Improvements in communication

Facilitated by the construction of integrated
infrastructure such as airports, railways, roads,
bridges, ports

Resulting in an transportation network

Improvements in transportation

DHL is the global market leader in international express, overland transport and air freight.

Aims to transport shipments rapidly, safely and on time all over the world.

DHL – global logistics company

The 20th century saw the invention of commercial jet aircraft, cargo ships and containerization.

Goods are now able to transported to different parts of the world! (global)

Containerization greatly simplified the transfer of goods from one mode of transportation to another (inter-modal transport)

Improvements in transportation systems

shorter time taken to travel from one place to another

started from the invention of the steam engine in 19th century

Used in locomotives and steam cars (Stanley steam car)

transport goods to further destinations within the country

Improvements in transportation systems

The shrinking of the world

Reduces the relative distance between different parts of the world – makes people feel that they are located nearer to one another.

= people can travel from one place to another in a much shorter period of time

Sometimes, there isn’t a need to even travel at all! (e.g. via video conferencing, web-cam etc)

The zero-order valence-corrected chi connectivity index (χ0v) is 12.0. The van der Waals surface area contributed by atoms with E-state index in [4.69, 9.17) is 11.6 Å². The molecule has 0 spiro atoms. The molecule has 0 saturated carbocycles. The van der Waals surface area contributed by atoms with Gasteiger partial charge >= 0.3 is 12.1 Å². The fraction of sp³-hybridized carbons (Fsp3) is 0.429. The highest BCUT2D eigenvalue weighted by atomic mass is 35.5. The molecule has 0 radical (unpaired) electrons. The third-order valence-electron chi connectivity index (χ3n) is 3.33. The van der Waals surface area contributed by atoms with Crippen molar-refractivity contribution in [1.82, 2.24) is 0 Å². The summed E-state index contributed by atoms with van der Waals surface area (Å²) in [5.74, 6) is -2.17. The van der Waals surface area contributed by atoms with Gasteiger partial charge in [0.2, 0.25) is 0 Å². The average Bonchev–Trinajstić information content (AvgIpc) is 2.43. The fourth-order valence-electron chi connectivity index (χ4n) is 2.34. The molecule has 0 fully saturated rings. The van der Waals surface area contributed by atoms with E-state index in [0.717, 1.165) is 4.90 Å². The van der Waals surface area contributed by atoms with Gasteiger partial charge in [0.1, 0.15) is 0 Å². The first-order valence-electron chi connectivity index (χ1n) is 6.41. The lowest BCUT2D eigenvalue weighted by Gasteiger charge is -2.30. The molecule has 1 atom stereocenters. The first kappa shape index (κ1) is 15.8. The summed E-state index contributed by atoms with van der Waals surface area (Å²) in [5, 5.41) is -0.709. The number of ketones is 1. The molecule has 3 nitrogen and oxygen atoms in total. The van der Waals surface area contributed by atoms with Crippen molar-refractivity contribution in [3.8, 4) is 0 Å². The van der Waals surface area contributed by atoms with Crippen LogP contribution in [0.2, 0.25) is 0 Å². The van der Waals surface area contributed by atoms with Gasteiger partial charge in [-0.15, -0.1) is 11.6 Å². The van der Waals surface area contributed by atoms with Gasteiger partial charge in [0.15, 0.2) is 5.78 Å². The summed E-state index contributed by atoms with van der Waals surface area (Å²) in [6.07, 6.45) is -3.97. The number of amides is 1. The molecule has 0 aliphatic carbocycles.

Globalisation refers to the process
whereby , their and
in parts of the world

Defining Globalisation

What is Globalisation?

History of Globalisation

Factors influencing Globalisation

Rise of TNC/MNCs

Impact of Globalisation

Social Impacts of Globalisation

People can learn about the history, culture and way of life of people around the world through travelling, surfing the net, watching foreign movies and cable television (arm chair traveller)

Globalisation can bring about an increased
awareness on the need to manage our environment well.

Sustainable source of energy supply via conservation
Search for alternative sources of energy – wind, solar, natural gas (Singapore)

Impacts of globalisation

movements of goods and services contribute to global warming as aeroplanes and ships produce large amounts of greenhouse gases such as carbon dioxide and nitrogen oxide.

factories also release large number of fumes from its chimneys daily

result in higher global temperatures, melting of icebergs, sea level rise

rainforests in many countries have been
cut down

farmers also remove rainforest to grow cash crops
e.g. pineapples, rubber etc for sale

resulted in many negative environmental impacts such as soil erosion, extinction of flora and fauna, flooding and haze

Impacts of globalisation

Economic Impacts of Globalisation

Footloose talents
People who are highly skilled and talented are always in high demand.

Globalisation enables such people to seek employment in other parts of the world

There is now intense competition for such talent. EMDCs are searching the world for new talents whereas emerging ELDCs are working hard to retain and attract back their own talent e.g. China, India to avoid the problem of brain drain.